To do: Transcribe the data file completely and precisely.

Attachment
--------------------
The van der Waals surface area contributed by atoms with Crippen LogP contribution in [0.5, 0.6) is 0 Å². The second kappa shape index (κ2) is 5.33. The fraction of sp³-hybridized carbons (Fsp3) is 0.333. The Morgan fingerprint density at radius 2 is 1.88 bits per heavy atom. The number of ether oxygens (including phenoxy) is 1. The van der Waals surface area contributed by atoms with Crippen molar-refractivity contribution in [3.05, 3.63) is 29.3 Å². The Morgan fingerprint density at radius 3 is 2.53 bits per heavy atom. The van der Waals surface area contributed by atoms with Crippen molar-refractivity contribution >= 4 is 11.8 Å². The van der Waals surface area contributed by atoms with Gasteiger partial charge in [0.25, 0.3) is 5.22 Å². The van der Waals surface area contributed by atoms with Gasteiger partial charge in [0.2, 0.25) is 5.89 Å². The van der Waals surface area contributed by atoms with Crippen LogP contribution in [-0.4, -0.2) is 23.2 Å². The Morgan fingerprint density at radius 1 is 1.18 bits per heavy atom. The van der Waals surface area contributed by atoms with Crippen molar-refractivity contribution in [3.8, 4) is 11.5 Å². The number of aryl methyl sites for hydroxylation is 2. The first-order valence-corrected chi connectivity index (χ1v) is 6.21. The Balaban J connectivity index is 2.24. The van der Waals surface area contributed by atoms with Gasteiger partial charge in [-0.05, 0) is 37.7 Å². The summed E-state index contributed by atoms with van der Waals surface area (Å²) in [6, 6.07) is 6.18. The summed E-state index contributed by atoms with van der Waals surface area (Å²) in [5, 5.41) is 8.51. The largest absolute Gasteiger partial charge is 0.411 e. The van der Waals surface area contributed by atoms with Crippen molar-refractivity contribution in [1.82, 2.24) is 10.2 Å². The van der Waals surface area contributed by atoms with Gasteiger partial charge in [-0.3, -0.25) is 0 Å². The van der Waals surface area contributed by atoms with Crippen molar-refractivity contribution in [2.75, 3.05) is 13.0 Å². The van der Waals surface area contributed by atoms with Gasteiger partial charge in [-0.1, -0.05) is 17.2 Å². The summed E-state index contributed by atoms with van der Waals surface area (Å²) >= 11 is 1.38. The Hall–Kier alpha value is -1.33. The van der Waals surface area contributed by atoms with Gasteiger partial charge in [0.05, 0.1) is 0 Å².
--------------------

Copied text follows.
The van der Waals surface area contributed by atoms with Crippen LogP contribution in [0.5, 0.6) is 0 Å². The second kappa shape index (κ2) is 5.33. The fraction of sp³-hybridized carbons (Fsp3) is 0.333. The Morgan fingerprint density at radius 2 is 1.88 bits per heavy atom. The number of ether oxygens (including phenoxy) is 1. The van der Waals surface area contributed by atoms with Crippen molar-refractivity contribution in [3.05, 3.63) is 29.3 Å². The Morgan fingerprint density at radius 3 is 2.53 bits per heavy atom. The van der Waals surface area contributed by atoms with Crippen molar-refractivity contribution >= 4 is 11.8 Å². The van der Waals surface area contributed by atoms with Gasteiger partial charge in [0.25, 0.3) is 5.22 Å². The van der Waals surface area contributed by atoms with Gasteiger partial charge in [0.2, 0.25) is 5.89 Å². The van der Waals surface area contributed by atoms with Crippen LogP contribution in [-0.4, -0.2) is 23.2 Å². The Morgan fingerprint density at radius 1 is 1.18 bits per heavy atom. The van der Waals surface area contributed by atoms with Crippen molar-refractivity contribution in [3.8, 4) is 11.5 Å². The number of aryl methyl sites for hydroxylation is 2. The first-order valence-corrected chi connectivity index (χ1v) is 6.21. The Balaban J connectivity index is 2.24. The van der Waals surface area contributed by atoms with Gasteiger partial charge in [-0.05, 0) is 37.7 Å². The summed E-state index contributed by atoms with van der Waals surface area (Å²) in [6, 6.07) is 6.18. The summed E-state index contributed by atoms with van der Waals surface area (Å²) in [5, 5.41) is 8.51. The largest absolute Gasteiger partial charge is 0.411 e. The van der Waals surface area contributed by atoms with Crippen molar-refractivity contribution in [1.82, 2.24) is 10.2 Å². The van der Waals surface area contributed by atoms with Gasteiger partial charge in [-0.3, -0.25) is 0 Å². The van der Waals surface area contributed by atoms with Crippen molar-refractivity contribution in [2.75, 3.05) is 13.0 Å². The van der Waals surface area contributed by atoms with Gasteiger partial charge in [-0.1, -0.05) is 17.2 Å². The summed E-state index contributed by atoms with van der Waals surface area (Å²) >= 11 is 1.38. The Hall–Kier alpha value is -1.33. The van der Waals surface area contributed by atoms with Gasteiger partial charge in [0.05, 0.1) is 0 Å².